Being a good friend makes life meaningful. Being a good sister, daughter, partner, niece, granddaughter makes life meaningful. Being curious about and engaged in the world and in people makes life meaningful. Being good to and patient with yourself makes life meaningful. Having values and standing up for them, even when they are unpopular or make you unpopular is what makes life meaningful. *correction: apply “imperfectly trying to” to all of the above
So ok I say I love my job. I’m happy. But I’m also not happy? I’m “spiritually starving?” Ugg, stop it already. But, well, erm, what I can say is 2018 was a really great year, in part for these reasons:
- I really, truly, genuinely love my job.
- I’m not so fretful and scared of “where I’m going to be in 5 years” anymore. I’m actually kind of…excited? If for no other reason than I kind of kind of believe in myself. ?
- I love the community of people I work with–because they are engaged, they are curious, we are working towards something together, they teach me new things daily. In some not so trivial ways, this community is my antidote to the vapid, vanity-obsessed messages constantly being shoved down our throats as 1. people in general and 2. young millennials who are still impressionable, still trying to figure our shit out and 3. young women who could use relief from all this toxic patriarchal expectation. What do you mean what do I mean? I wear a sweatsuit to work daily and no one says shit to me about it. Case in point. *(Though also not trivially, sexism in tech is A BOOMIN’)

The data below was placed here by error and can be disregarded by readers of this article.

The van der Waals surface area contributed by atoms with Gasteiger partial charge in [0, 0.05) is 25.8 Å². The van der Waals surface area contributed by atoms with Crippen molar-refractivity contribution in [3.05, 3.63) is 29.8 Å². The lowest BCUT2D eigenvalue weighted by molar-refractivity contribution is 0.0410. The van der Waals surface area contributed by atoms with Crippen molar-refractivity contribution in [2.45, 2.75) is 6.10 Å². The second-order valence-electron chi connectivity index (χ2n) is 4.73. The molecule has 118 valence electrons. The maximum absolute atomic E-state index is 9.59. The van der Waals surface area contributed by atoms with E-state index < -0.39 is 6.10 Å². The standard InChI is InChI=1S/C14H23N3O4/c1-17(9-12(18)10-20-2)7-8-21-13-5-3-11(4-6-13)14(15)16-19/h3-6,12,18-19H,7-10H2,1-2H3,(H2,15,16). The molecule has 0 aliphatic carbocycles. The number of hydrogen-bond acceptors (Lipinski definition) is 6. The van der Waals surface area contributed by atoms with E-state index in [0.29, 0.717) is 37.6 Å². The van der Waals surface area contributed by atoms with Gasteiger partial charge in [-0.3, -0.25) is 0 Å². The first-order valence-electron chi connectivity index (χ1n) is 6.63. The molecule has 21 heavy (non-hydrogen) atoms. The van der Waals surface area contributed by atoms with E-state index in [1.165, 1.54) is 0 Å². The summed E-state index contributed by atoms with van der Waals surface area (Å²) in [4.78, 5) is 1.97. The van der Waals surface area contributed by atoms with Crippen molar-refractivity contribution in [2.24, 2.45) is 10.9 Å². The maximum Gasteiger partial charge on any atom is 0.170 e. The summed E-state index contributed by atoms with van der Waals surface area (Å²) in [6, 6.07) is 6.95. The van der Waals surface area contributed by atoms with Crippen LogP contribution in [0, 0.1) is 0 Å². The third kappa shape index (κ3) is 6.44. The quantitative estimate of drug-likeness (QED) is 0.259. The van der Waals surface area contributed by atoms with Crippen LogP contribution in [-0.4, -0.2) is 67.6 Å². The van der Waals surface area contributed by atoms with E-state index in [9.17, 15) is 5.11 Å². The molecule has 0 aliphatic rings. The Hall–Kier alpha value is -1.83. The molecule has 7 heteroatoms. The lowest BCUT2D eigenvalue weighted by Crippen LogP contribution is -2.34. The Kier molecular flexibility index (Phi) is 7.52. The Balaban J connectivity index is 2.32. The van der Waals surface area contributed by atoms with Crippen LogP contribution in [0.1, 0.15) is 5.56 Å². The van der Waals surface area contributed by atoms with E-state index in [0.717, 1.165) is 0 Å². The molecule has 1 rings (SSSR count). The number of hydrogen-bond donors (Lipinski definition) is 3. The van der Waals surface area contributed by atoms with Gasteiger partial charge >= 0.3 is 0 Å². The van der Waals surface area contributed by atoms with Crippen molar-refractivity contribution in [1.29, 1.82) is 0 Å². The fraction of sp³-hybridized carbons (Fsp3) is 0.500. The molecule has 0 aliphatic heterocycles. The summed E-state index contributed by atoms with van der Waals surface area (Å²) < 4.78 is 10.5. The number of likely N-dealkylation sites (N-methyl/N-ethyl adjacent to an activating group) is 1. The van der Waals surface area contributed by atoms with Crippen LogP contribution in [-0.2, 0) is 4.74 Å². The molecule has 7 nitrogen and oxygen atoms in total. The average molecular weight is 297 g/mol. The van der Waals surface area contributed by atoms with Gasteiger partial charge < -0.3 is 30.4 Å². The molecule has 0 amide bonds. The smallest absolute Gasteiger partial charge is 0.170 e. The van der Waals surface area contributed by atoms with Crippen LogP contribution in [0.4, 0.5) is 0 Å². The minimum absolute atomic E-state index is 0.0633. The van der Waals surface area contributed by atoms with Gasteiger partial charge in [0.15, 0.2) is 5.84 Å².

- I saved money, for the first time in my life.
But at the same time, 2018 was not so cool for the flip side of same exact reasons:
- I kind of kind of believe in myself these days…because I got a job that society finally signed off on
- I am provided the conditions and environment, work and autonomy that allow me to love my job as a direct result of the fact that big corporations, big governments, big anything with a lot of money, are able to accumulate so much resource off of the very people who are left in the shadows of these towering monoliths.
- I have prioritized work over friends, over family, over relationships.
- I didn’t buy a car (or furniture!) that would bring me one to many degrees closer to nature to more culture to a life, because I was so focused on saving money.